Retired state District Judge Sarah Michael Singleton, a witty and well-liked jurist who made landmark decisions regarding same-sex marriage and education in New Mexico, died Thursday evening at her home in Santa Fe of metastatic endometrial cancer.

She was 70.

Her death was confirmed by her longtime partner, retired state Court of Appeals Judge Lynn Pickard.

Friends and colleagues remembered Singleton Friday as a woman with a sharp legal mind who loved the outdoors, was generous with her time and advocated for legal access for all.

First Judicial District Chief Judge Mary Marlowe Sommer said she and others who worked with Singleton were saddened by the news of her passing.

“She had a great sense of humor and was certainly one of the most gifted judges in New Mexico if not elsewhere,” Sommer said.

“I know no other person who held the law in such regard,” said Paula Maynes a Santa Fe lawyer who considered Singleton a mentor. “She really considered the practice of law and the act of being a judge one of the highest and best things anyone could do.”

Singleton’s passing also was noted by a variety of state politicians, including Gov. Michelle Lujan Grisham. In a statement, she said the judge “leaves a legacy that will be remembered for many years to come.”

Born April 2, 1949, in Ann Arbor, Mich., while her father was in law school, Singleton grew up in Hammond, Ind., Pickard said Friday. Singleton attended Sarah Lawrence College in New York for her undergraduate degree and obtained her law degree at Indiana University before moving to New Mexico in 1974.

She began her legal career in the appellate division of the Public Defender’s Office that year, and in 1976 went into private practice with Pickard, with whom she shared a 42-year personal relationship.

In 1985, Pickard said, Singleton joined the Montgomery & Andrews Law Firm, where she handled complex litigation for more than 20 years.

Then-Gov. Bill Richardson appointed Singleton to replace retired District Judge Jim Hall in the First Judicial District Court in 2009, and she won election to keep the seat the next year. She won retention in 2014 with 80 percent of the vote. She presided primarily over civil cases until her retirement in 2017.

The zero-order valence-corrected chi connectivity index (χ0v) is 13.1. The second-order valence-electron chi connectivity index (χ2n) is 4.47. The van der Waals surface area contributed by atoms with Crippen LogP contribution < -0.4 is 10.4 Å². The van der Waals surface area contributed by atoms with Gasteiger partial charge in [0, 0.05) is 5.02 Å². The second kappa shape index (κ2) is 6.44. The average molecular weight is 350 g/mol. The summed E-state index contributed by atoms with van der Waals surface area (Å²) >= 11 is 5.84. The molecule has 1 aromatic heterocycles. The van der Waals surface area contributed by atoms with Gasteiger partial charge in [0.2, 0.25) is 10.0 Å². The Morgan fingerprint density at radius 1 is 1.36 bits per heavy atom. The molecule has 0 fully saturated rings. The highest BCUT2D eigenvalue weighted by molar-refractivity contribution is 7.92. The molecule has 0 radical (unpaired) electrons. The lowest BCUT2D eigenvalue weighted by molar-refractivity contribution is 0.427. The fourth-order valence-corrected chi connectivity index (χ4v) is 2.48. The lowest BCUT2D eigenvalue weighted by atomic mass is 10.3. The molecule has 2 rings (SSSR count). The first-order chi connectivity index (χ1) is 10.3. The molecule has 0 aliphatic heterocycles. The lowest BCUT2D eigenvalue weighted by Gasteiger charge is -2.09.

As a civil judge in the state’s capital city, Singleton decided cases that had implications throughout New Mexico.

In 2011, Singleton ruled the deal between Santa Fe County and developers of Santa Fe Studios did not violate laws governing public investment in private enterprise. In 2013, she ordered then-Santa Fe County Clerk Geraldine Salazar to begin issuing marriage licenses to same-sex couples. In 2015, she struck down a Santa Fe city ordinance that would have banned sales of miniature bottles of alcohol, saying it conflicted with the state Liquor Control Act.

On the bench, she earned a reputation as someone who was demanding but fair and unpretentious.

“You understood what she was saying when she questioned someone at the podium,” said Maynes, “and anyone listening could understand. She was a brilliant lawyer and a brilliant jurist, but she made it simple and understandable. She got to the heart of the issue and could communicate it to anyone in the room.”

Maynes said the judge never hesitated to tell a joke or tease people she knew could take it.

After her retirement, Singleton continued hearing select cases, including one filed by two New Mexico mothers alleging the state hadn’t provided sufficient funding for public education. In a landmark decision handed down last summer, she ruled the state needed to allocate more money for its K-12 education system.

Singleton served as president of the State Bar of New Mexico in 1995-96, pushing its members to perform pro bono work for people who couldn’t afford legal advice. In 2008, she was recognized by the American Bar Association, which credited her with helping persuade the New Mexico Legislature to allocate $2.5 million annually to fund legal services for low-income litigants.

During a rare interview upon her retirement, Singleton said she planned to continue that work.

“My retirement will not dampen my interest in or enthusiasm for assuring that people are not denied justice due to an inability to afford it,” she said.

Though she didn’t have children and never married, Singleton took a personal interest in the challenges associated with being a working mother, Maynes said.

“She was particularly supportive of the young women, myself included, who where starting their families at that time,” said Maynes, who worked with Singleton at Montgomery & Andrews. “She took an interest in our children and all of the things required to keep working at a law firm with young children.”

Singleton also volunteered to coach T-ball for Santa Fe youngsters in the early 1990s, and she and Pickard coached a mushball team for adults at Montgomery & Andrews, Maynes said.

Maynes said Singleton, who lived in Tesuque, was an avid outdoorswoman who hiked the area year-round.

Pickard said this love of the outdoors came from Singleton’s childhood when she attended a youth summer camp held on the shores of Corey Lake in Three Rivers, Mich. Singleton went there every year between the ages of 7 and 22 and worked her way up from camper to director of the camp’s waterfront program.

Pickard said Singleton is survived by her brother, Palmer Singleton, also a lawyer, and her nephew, Sam Singleton-Freeman, who is planning to attend law school.

Pickard said Singleton and her family members were drawn to the law because “they were all interested in public service, civic responsibility and helping people.”

A memorial service for Singleton is scheduled at 2 p.m. July 14 at Temple Beth Shalom, 2015 E. Barcelona Road in Santa Fe.

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